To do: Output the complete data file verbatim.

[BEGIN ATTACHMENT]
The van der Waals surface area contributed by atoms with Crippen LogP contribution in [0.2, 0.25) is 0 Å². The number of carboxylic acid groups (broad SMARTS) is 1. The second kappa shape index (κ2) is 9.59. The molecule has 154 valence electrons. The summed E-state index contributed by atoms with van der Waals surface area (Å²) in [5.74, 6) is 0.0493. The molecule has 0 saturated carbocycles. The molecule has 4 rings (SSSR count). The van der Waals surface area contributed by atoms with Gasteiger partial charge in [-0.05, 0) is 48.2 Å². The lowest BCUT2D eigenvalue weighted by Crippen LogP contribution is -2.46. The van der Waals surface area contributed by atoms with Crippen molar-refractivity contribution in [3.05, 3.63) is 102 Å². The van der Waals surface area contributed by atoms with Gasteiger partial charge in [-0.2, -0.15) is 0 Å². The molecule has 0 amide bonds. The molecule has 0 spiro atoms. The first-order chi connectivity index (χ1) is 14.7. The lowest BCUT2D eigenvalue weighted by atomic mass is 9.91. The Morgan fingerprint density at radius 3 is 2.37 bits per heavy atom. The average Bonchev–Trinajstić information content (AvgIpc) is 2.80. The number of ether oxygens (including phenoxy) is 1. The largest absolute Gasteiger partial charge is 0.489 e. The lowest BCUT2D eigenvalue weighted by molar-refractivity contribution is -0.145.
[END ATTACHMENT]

The van der Waals surface area contributed by atoms with Crippen LogP contribution in [0.2, 0.25) is 0 Å². The number of carboxylic acid groups (broad SMARTS) is 1. The second kappa shape index (κ2) is 9.59. The molecule has 154 valence electrons. The summed E-state index contributed by atoms with van der Waals surface area (Å²) in [5.74, 6) is 0.0493. The molecule has 0 saturated carbocycles. The molecule has 4 rings (SSSR count). The van der Waals surface area contributed by atoms with Gasteiger partial charge in [-0.05, 0) is 48.2 Å². The lowest BCUT2D eigenvalue weighted by Crippen LogP contribution is -2.46. The van der Waals surface area contributed by atoms with Crippen molar-refractivity contribution in [3.05, 3.63) is 102 Å². The van der Waals surface area contributed by atoms with Gasteiger partial charge in [-0.2, -0.15) is 0 Å². The molecule has 0 amide bonds. The molecule has 0 spiro atoms. The first-order chi connectivity index (χ1) is 14.7. The lowest BCUT2D eigenvalue weighted by atomic mass is 9.91. The Morgan fingerprint density at radius 3 is 2.37 bits per heavy atom. The average Bonchev–Trinajstić information content (AvgIpc) is 2.80. The number of ether oxygens (including phenoxy) is 1. The largest absolute Gasteiger partial charge is 0.489 e. The lowest BCUT2D eigenvalue weighted by molar-refractivity contribution is -0.145.